The rats were placed inside a “Skinner-box” where there was a lever. After wandering around the box the rat would eventually press the lever, either accidentally or out of curiosity. Once the lever had been pressed a light would come illuminate and the rat would be given some food through a shoot. The rat eventually would associate the pressing of the lever with the presentation of food and hence the rat would press the lever more and more frequently in order to rewarded with the food.
The pressing of the lever was what the researcher desired the rat to do, so when the rat performed this action, its behaviour was reinforced by the presentation of food. This is known as positive reinforcement as desirable behaviour was encouraged by introducing a positive consequence. In the context of the work place, managers may positively reinforce the preferred behaviour of employees by providing praise or even bonuses when they perform the desired tasks such as higher productivity. A manager could also negatively reinforce behavior. An example here could be an employee who was not working hard and was frequently getting in trouble for it may work hard one day and so avoid getting grief from their boss. The avoidance of this negative consequence is reinforcing the behaviour.
The manager could also chastise the employee by scolding them or cutting their wages to stop them behaving in undesired ways, this is known as punishment. Another effective method is partial reinforcement, for example an employee would not get a bonus or praise after every task they complete but rather after a number of accomplished tasks. The effectiveness of this type of reinforcement is paradoxical. Since every reinforcement of the desired behaviour increases the likelihood that that behaviour will reoccur then a higher number of reinforcements should lead to more strongly established behaviour, however, research has shown that a group which is reinforced 100% of the time will reach extinction of that same behaviour much quicker than the group which was only reinforced 30% of the time. This could be used by managers more effectively than continuous reinforcement to promote efficient working.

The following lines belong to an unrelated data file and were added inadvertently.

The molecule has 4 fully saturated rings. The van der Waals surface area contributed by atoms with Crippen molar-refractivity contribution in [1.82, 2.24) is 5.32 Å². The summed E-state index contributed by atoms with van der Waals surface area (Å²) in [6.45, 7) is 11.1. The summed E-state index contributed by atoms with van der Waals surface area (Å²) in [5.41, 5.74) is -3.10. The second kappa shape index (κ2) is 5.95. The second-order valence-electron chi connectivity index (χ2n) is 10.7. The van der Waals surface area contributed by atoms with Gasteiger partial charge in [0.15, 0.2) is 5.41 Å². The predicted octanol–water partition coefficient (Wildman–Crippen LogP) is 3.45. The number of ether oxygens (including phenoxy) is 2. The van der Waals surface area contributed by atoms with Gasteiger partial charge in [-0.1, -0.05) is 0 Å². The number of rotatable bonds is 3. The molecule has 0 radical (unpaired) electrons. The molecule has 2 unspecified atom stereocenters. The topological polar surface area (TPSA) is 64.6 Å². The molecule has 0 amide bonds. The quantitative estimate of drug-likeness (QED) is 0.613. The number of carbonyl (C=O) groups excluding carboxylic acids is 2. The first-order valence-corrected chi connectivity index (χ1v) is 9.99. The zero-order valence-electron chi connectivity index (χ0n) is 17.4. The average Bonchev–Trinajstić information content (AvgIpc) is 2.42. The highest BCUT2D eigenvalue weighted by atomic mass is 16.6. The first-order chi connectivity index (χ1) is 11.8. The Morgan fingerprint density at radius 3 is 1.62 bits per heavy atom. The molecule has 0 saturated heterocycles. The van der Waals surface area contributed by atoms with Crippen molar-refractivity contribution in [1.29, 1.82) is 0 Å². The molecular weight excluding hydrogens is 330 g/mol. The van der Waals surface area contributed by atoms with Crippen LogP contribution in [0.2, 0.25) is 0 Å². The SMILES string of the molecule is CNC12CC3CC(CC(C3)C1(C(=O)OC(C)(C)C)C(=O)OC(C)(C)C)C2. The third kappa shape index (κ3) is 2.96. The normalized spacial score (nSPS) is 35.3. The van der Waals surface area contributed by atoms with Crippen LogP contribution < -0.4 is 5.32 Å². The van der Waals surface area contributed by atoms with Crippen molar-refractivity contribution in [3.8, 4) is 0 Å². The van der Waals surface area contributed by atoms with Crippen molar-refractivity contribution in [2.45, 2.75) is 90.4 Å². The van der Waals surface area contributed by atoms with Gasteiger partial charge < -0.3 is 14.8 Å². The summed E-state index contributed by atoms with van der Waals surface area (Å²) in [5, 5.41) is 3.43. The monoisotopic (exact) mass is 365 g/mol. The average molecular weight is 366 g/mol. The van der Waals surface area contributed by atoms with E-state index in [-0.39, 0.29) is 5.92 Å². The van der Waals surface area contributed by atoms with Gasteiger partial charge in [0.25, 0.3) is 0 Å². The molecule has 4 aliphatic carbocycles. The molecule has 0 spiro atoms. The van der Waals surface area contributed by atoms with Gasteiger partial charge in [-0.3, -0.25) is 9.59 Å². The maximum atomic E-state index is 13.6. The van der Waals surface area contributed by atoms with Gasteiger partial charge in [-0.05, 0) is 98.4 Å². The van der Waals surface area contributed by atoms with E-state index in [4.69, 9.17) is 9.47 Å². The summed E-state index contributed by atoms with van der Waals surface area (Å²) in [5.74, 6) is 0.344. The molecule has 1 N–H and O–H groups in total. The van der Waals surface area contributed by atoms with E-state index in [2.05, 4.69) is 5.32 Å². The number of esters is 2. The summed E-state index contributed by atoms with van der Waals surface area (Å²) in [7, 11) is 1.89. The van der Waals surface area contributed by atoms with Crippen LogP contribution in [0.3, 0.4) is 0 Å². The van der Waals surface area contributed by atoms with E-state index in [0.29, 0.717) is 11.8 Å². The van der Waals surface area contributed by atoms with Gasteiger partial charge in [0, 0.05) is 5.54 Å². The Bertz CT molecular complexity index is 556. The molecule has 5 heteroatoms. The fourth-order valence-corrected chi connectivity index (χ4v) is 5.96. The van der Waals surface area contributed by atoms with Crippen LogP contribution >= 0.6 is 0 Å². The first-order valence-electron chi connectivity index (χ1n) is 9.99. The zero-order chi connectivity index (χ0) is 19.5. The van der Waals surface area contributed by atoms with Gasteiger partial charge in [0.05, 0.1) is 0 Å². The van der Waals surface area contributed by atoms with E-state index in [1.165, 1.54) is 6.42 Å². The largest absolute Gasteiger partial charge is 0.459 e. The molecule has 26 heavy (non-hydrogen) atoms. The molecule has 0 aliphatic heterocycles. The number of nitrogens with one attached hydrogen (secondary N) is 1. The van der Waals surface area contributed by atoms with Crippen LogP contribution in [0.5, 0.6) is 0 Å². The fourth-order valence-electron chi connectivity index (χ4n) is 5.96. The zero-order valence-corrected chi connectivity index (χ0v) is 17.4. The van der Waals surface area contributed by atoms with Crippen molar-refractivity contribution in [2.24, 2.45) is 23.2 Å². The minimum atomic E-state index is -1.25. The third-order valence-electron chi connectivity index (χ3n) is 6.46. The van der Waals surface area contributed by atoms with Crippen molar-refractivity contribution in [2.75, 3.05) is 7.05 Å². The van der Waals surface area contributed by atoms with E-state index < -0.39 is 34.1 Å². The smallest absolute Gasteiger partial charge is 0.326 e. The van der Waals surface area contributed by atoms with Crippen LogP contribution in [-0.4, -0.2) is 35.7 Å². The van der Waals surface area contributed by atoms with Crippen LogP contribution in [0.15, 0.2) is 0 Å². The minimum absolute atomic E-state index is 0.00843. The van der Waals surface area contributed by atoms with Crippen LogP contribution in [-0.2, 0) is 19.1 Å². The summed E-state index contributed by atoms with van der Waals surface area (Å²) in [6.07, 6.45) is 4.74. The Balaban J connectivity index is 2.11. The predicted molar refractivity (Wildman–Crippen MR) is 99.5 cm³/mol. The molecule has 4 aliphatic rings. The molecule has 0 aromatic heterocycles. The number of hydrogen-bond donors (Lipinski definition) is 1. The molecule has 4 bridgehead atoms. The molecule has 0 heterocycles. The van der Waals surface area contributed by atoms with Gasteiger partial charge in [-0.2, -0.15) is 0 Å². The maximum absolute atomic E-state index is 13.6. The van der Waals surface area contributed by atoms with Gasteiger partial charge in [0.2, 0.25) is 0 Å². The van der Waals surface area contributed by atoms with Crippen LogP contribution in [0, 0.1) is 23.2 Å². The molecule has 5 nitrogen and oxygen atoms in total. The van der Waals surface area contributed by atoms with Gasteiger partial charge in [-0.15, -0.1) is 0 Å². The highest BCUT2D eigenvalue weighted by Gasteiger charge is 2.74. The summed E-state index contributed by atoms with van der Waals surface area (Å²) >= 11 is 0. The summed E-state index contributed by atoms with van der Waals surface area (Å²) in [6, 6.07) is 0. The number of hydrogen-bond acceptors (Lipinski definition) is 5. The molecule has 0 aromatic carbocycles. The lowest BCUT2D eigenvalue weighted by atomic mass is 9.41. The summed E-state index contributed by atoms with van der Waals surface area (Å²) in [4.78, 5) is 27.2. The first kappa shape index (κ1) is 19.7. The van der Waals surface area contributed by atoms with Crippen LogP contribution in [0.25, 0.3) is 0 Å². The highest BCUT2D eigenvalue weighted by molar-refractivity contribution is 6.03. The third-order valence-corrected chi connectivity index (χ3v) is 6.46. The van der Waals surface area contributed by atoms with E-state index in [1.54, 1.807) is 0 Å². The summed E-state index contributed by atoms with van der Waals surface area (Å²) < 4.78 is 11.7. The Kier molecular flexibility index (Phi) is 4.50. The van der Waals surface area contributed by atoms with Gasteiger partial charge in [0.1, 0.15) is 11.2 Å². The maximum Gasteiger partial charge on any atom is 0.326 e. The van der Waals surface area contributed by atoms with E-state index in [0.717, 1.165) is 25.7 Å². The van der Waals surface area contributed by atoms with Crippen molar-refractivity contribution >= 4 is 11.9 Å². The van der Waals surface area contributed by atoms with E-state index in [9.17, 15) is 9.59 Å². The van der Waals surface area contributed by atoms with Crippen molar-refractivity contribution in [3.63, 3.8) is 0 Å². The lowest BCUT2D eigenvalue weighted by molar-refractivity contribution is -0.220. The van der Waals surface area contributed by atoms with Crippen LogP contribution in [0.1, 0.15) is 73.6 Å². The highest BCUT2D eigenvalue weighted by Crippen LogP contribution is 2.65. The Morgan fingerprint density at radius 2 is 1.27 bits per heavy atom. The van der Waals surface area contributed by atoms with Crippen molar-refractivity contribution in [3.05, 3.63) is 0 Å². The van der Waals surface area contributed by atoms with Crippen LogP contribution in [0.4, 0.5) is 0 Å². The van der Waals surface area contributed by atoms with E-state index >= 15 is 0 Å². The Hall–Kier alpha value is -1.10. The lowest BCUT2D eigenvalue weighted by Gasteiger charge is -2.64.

A conflict managers may face when using reinforcement (especially negative reinforcement) is that even though the workers initially responded to the supervisor becoming more disciplinary and even tyrannical by being fearful and increasing productivity, they may eventually strike or sabotage their work or to flee the environment completely by changing jobs. These theories have caused the development of a technique known as behaviour modification.
According to Kazin, this is the systematic application of scientific principles of learning to change behaviour on a person-by-person or case-by-case basis. In management, individuals may seek the services of a qualified behaviour modifier to alter conduct that they personally consider dysfunctional and beyond their own ability to control without professional assistance. Supervisors can often be taught behaviour modification techniques to enable them determine why some subordinates have learned dysfunctional behaviour on the job. This enables the supervisors to create a new environmental experience for the employees that increase the rate of functional behaviour.